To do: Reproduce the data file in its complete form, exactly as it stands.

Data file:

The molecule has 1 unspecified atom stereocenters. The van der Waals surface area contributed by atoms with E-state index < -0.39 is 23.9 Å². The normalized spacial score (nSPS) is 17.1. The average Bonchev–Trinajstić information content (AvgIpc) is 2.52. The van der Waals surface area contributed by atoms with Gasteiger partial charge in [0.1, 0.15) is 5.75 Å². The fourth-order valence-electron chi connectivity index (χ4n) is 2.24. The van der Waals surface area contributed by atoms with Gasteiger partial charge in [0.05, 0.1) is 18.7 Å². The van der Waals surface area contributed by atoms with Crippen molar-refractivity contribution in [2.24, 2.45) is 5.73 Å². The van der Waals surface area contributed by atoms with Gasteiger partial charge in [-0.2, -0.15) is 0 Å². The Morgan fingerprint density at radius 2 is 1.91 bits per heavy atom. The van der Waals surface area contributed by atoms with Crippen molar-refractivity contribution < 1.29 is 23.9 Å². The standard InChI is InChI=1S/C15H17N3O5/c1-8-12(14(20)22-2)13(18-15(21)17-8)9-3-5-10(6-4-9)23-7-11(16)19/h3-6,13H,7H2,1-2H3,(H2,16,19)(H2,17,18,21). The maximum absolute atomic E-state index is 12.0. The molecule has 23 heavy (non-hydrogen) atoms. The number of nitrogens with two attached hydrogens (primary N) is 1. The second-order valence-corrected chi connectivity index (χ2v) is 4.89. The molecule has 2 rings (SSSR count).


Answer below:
The molecule has 1 unspecified atom stereocenters. The van der Waals surface area contributed by atoms with E-state index < -0.39 is 23.9 Å². The normalized spacial score (nSPS) is 17.1. The average Bonchev–Trinajstić information content (AvgIpc) is 2.52. The van der Waals surface area contributed by atoms with Gasteiger partial charge in [0.1, 0.15) is 5.75 Å². The fourth-order valence-electron chi connectivity index (χ4n) is 2.24. The van der Waals surface area contributed by atoms with Gasteiger partial charge in [0.05, 0.1) is 18.7 Å². The van der Waals surface area contributed by atoms with Crippen molar-refractivity contribution in [2.24, 2.45) is 5.73 Å². The van der Waals surface area contributed by atoms with Gasteiger partial charge in [-0.2, -0.15) is 0 Å². The Morgan fingerprint density at radius 2 is 1.91 bits per heavy atom. The van der Waals surface area contributed by atoms with Crippen molar-refractivity contribution < 1.29 is 23.9 Å². The standard InChI is InChI=1S/C15H17N3O5/c1-8-12(14(20)22-2)13(18-15(21)17-8)9-3-5-10(6-4-9)23-7-11(16)19/h3-6,13H,7H2,1-2H3,(H2,16,19)(H2,17,18,21). The maximum absolute atomic E-state index is 12.0. The molecule has 23 heavy (non-hydrogen) atoms. The number of nitrogens with two attached hydrogens (primary N) is 1. The second-order valence-corrected chi connectivity index (χ2v) is 4.89. The molecule has 2 rings (SSSR count).